Councils warned to build new homes or lose powers


The Government is looking at stripping councils’ powers on housing in order to speed up the building of homes.

The clampdown would stop elected councillors holding up housing projects in rows over funding or the social mix of residents. “The future delivery of people’s houses can’t be exposed like this and now we are seeing what can be done,” a senior Government source told the Irish Independent.

The alternative is to give responsibility to build housing on publicly owned land to a powerful new quango.

The move comes as one of the country’s biggest new housing developments was at risk in a funding row.

A batch of 1,500 new homes in Dublin was in jeopardy due to controversy over a private development of public lands.

Housing Minister Eoghan Murphy and fellow ministers are growing increasingly frustrated at delays caused by ideological rows on councils.

Housing projects long in planning are now being put at risk at the last minute in political squabbles.

The issue is now being examined within Government.

"Housing developments into the future can't be that exposed at a council level. There are conversations happening now about what we do about that," the source said.

"It's frustrating as it's a hypocrisy within our system. The councillors give out about homelessness but then won't support any developments."

The Department of Housing is already threatening to pull funding for housing projects if councils do not approve deals with developers.

Now the Government is looking at what further measures can be taken to limit the risk of councils scuppering plans.

The Department of Housing has set up a powerful new quango to prioritise the use of State-owned land for housing.

The Land Development Agency (LDA) is a commercial State-sponsored body. The laws setting out its complete role are still going through the Oireachtas.

However, there is room to expand its scope into an involvement in the delivery of public housing, where councils are currently responsible.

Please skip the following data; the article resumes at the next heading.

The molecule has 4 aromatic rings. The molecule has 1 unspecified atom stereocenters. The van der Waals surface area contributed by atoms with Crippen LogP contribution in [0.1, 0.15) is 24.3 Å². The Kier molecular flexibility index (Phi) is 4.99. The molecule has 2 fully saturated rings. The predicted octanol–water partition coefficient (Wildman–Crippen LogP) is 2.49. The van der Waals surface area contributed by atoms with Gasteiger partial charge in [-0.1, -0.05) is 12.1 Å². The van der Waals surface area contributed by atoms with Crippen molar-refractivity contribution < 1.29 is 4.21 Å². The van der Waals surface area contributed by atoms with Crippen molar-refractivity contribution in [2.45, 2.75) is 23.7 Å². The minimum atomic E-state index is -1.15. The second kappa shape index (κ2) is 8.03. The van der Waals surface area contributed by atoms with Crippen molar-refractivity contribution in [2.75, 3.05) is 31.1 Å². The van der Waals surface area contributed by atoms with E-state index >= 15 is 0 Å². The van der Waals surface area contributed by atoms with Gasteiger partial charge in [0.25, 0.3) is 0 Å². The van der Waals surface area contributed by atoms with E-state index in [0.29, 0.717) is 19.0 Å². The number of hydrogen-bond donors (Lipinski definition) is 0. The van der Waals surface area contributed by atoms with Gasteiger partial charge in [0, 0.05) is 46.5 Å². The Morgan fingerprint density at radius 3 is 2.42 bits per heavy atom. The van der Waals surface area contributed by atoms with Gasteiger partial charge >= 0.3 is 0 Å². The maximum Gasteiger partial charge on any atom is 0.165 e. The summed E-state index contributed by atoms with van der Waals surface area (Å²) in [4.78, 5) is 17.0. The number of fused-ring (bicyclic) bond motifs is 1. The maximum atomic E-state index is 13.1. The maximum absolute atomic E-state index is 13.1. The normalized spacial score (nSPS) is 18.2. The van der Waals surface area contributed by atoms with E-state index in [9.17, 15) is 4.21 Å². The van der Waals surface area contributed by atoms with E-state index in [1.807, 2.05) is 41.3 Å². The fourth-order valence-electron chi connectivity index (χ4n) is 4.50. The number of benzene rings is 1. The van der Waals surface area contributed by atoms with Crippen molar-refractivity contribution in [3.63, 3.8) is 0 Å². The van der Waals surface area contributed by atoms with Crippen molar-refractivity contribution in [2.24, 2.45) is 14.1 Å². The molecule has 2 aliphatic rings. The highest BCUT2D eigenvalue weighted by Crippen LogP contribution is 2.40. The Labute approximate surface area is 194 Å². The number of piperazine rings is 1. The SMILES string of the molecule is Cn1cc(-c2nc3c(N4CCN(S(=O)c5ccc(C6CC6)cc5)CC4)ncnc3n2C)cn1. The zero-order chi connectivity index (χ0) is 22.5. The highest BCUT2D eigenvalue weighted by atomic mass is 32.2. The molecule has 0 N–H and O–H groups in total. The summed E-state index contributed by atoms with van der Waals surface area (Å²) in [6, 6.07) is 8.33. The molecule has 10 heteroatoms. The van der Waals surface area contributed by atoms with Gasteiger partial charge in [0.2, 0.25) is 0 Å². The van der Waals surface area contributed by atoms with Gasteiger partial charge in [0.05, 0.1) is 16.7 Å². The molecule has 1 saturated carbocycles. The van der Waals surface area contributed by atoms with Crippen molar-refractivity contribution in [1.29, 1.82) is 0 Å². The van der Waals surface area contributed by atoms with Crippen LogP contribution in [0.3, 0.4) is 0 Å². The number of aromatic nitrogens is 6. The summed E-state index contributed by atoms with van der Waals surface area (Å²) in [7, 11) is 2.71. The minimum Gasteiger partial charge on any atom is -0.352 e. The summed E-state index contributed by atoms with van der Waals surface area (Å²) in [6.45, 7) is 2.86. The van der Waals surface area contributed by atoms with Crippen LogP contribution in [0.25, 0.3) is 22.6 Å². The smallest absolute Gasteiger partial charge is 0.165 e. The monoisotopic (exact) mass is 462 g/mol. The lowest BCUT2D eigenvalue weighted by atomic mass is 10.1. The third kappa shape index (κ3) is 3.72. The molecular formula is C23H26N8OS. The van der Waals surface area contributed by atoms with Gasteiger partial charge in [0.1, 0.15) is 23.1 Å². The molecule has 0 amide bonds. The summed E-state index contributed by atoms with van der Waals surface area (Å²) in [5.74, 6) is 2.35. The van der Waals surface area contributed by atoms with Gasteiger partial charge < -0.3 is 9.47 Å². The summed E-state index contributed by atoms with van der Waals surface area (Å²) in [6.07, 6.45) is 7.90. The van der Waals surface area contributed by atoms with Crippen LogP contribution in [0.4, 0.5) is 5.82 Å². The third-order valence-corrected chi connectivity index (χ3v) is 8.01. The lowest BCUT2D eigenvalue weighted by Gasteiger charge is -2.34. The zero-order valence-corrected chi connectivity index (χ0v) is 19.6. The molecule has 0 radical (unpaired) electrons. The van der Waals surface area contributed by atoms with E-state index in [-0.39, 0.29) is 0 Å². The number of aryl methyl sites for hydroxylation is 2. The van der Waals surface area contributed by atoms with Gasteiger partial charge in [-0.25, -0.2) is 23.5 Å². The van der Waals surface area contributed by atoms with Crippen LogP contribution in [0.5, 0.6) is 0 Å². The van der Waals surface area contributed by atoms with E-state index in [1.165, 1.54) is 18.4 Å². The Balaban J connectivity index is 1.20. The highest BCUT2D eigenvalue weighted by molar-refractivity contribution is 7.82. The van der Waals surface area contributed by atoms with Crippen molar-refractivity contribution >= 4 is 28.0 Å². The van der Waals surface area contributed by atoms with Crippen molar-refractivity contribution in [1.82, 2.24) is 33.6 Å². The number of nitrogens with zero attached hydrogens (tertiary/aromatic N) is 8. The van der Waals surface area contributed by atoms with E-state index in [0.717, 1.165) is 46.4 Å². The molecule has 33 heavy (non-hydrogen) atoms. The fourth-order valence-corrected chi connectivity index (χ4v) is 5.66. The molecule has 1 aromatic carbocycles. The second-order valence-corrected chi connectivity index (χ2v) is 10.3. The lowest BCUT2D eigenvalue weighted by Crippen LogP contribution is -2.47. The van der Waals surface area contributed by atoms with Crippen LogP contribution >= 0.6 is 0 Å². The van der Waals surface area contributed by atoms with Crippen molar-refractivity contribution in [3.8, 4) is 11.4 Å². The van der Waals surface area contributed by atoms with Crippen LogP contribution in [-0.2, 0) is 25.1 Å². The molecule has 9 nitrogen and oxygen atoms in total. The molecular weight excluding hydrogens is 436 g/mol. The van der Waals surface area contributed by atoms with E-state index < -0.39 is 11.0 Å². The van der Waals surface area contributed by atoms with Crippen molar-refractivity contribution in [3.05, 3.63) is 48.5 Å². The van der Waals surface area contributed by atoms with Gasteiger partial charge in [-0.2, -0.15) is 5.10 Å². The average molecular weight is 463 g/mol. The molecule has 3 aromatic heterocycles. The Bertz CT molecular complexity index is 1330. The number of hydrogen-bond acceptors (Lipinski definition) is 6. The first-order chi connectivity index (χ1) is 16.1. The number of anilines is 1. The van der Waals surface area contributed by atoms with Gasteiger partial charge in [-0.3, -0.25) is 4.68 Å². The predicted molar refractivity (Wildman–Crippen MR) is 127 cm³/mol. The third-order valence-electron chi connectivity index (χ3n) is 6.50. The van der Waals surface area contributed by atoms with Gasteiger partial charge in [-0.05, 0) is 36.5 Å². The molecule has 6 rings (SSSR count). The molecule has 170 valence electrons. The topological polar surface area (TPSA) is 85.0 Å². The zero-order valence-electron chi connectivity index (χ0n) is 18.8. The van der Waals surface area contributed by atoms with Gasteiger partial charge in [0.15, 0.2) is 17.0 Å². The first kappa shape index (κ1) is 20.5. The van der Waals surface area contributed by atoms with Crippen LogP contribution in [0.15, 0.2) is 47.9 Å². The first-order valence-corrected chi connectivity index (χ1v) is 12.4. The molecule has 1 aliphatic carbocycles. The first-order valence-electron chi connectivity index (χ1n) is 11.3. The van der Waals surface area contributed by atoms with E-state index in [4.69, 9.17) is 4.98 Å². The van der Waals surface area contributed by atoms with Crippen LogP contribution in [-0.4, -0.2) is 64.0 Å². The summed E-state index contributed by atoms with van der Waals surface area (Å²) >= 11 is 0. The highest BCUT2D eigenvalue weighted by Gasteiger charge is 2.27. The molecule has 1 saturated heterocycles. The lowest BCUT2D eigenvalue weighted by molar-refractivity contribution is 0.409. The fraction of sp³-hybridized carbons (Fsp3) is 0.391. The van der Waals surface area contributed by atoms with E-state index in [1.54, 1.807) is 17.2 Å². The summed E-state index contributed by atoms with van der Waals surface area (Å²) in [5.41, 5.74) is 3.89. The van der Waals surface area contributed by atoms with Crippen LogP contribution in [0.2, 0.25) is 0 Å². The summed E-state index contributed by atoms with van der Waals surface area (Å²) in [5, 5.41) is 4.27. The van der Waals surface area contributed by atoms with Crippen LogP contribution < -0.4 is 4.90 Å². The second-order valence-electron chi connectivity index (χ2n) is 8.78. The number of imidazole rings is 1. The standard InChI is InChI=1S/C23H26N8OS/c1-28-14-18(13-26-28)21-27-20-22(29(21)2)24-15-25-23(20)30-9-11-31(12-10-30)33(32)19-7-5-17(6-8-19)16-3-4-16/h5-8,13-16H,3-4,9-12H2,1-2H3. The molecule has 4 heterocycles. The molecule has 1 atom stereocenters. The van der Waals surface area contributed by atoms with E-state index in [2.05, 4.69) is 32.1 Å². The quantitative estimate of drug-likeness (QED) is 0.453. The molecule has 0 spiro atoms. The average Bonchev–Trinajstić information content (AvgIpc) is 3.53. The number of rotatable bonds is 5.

The LDA is expected to take a growing role in the provision of land for housing in Dublin, Cork, Limerick and Galway.

The agency has first call on any State-owned land becoming available for development.

Mr Murphy is already telling some councils he will be contacting them about their future housing policies.

In a letter to Lord Mayor of Dublin Paul McAuliffe about a housing development in Dublin, the minister hinted at further contacts.

"I will be in touch separately regarding the council's future housing development and available programmes and funding streams," he wrote.

Although not stated specifically, the Irish Independent understands the minister was referring to the prospect of councils being warned about their powers being curtailed if they didn't proceed faster with developments.


Mr Murphy has told Dublin City Council it has no funding in place to buy additional homes in an estate with a mix of private, affordable and social housing. The building of nearly 800 houses in the heart of the capital was at risk in the funding battle.

And this project is linked to another development of 700 homes on the outskirts of the capital city.

The now-derelict O'Devaney Gardens site in Dublin is being rebuilt with 768 new apartments.

The mix of residents will be 50pc private owners, 30pc in social housing and 20pc in affordable housing.

The controversial agreement was only passed after the group in power on the council claimed to have secured an additional 30pc of units in the development for affordable rental housing.

The extra housing would be delivered through a purchase agreement between the private developer, Bartra, and an approved housing body or housing organisation.

Mr Murphy has rubbished claims that a new deal for additional housing for affordable rents was struck.

The minister said no legal advice had been sought by the council to determine whether the inclusion of affordable rental units would breach the procurement process.

Dublin City Council approved the €300m redevelopment of the site by handing over control of the site to the developer.

Failure to do so would have not only jeopardised the O'Devaney Gardens project but also a development at Oscar Traynor Road on the outskirts of the northside of the city.


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